Just read a blog that is getting a lot of press right now, written by Amy Glass. I was honestly dumbfounded as I read because I sort of assumed that the headlines I had seen were over-reactions…surely this woman doesn’t really think every stay-at-home mom is doing nothing and that every woman who works, especially if she doesn’t have kids, is a super hero, right? I shouldn’t assume because that is almost exactly what she said.
In her post, she laments that we now celebrate women for being average: Having kids and getting married are considered life milestones. We have baby showers and wedding parties as if it’s a huge accomplishment and cause for celebration to be able to get knocked up or find someone to walk down the aisle with. These aren’t accomplishments, they are actually super easy tasks, literally anyone can do them. They are the most common thing, ever, in the history of the world. They are, by definition, average. And here’s the thing, why on earth are we settling for average?
I would guess that Ms. Glass has no idea how much work goes into a successful marriage or how difficult being a good parent is.
She also makes this statement: Do people really think that a stay at home mom is really on equal footing with a woman who works and takes care of herself?
Ms. Glass seems to believe that every woman who chooses to have a significant other in her life has automatically resigned herself to a life of obligations and career failing. Every woman who chooses to have children has made the choice to be average and never accomplish anything great. In her own words: You will never have the time, energy, freedom or mobility to be exceptional if you have a husband and kids.
I know wives and girlfriends who are traveling the world doing amazing charity and mission work. I know wives and girlfriends who are small-business owners and leaders in corporate offices. More importantly, I know wives and girlfriends who are kind, compassionate, loving souls who are capable of thinking beyond their own needs and want to share their joys, accomplishments, frustrations, and tears with a supportive and loving husband or boyfriend.
I know mothers who are starting their own businesses and leading corporate America. I know mothers who travel the world, sometimes with their children in tow, to minister and rebuild. I know mothers who trust childcare providers and put in a full day’s work teaching, farming, facilitating small business and home loans, leading charitable organizations, running technology for large school districts, and filing your taxes and them come home and “manage a household.” I know mothers who are the childcare providers, who choose to stay home with their children and do a whole lot of everything every single day.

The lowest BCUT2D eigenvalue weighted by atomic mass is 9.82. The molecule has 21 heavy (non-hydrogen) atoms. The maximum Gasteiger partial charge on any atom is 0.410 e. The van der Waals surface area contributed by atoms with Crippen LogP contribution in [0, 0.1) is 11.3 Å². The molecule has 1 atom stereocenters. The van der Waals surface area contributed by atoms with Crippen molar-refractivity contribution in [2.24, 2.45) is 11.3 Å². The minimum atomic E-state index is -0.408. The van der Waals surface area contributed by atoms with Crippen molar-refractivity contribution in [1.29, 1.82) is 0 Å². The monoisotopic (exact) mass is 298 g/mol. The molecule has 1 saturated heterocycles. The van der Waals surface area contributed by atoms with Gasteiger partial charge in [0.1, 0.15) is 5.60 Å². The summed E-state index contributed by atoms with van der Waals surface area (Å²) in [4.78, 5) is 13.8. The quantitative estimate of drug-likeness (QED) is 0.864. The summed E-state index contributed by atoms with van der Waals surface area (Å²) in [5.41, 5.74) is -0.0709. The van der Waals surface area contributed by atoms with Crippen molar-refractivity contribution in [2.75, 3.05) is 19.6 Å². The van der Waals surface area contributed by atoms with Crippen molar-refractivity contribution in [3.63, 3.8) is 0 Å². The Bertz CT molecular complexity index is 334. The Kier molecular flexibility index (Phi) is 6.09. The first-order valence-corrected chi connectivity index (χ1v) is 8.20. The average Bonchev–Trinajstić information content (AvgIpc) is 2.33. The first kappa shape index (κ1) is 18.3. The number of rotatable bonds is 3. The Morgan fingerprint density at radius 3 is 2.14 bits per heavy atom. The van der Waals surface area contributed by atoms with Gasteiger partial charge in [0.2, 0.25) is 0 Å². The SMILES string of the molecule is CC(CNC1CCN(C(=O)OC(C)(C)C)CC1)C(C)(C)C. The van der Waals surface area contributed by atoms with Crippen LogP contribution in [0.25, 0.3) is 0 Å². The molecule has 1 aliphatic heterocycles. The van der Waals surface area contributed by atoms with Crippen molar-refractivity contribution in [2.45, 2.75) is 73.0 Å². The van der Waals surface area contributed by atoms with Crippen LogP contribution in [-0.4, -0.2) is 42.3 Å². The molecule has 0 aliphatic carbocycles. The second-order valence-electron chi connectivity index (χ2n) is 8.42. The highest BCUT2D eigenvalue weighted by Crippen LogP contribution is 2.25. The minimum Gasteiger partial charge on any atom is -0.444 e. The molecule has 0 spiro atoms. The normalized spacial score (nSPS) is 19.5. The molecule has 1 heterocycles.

To assume that a woman with a husband or boyfriend is not taking care of herself is just ignorant. There are helpless women and worthless men in every stage of life and in various relationship statuses, just as there are completely independent and capable women and men who are single, married, and dating.
This next quote literally makes my heart race and the blood pump in my temples…..
I hear women talk about how “hard” it is to raise kids and manage a household all the time. I never hear men talk about this. It’s because women secretly like to talk about how hard managing a household is so they don’t have to explain their lack of real accomplishments. Men don’t care to “manage a household.” They aren’t conditioned to think stupid things like that are “important.”
Perhaps the question this should raise is: why aren’t men worrying about managing a household? Why does Ms. Glass assume that men aren’t? I know husbands, boyfriends and fathers who stay home with their kids. I know husbands, boyfriends and fathers who have chosen occupations that allow them the flexibility and time off to spend with their families. I know husbands, boyfriends, and fathers who do all of the cooking, grocery shopping, and cleaning; men who are (gasp!) managing a household.
Maybe Ms. Glass should look at her opinions from a different angle and rather than criticizing women for choosing to have families and careers she should criticize the men who do not make family a priority. That seems like a more feminist viewpoint to me. Or maybe she should rail against a system that forces employees to work until 10:00pm, regardless of who is waiting for them at home. (PS: stay-at-home moms work 24 hours a day, seven days a week with no financial compensation, sick or bereavement leave, or PTO but that is beside the point.)
I also wonder why this woman seems to hate women so very much. If she really believes that there should be more women in the workforce and that they should be treated equally then perhaps she should be fighting for that equality rather than knocking down those who have made different choices. Maybe she should be writing about the glass ceiling, the Family Medical Leave Act, forced overtime, and the unreasonable expectations of employers for both men and women who choose to have a life outside of their vocation.
Maybe Ms. Glass should be encouraging women to pursue higher education and researching ways to help wives and mothers afford that education rather than condemning them for choosing a relationship and kids. I wonder what has happened in her life to make her so bitter and resentful and I honestly pity her.
Wouldn’t it be nice if we all lifted each other up rather than pushing the “others” down? I’m glad Ms. Glass published this post because it not only has started a necessary national debate but it has reaffirmed my desire to encourage, support, and assist rather than belittle, deny, and bitch.
The link to the full article: http://thoughtcatalog.com/amy-glass/2014/01/i-look-down-on-young-women-with-husbands-and-kids-and-im-not-sorry/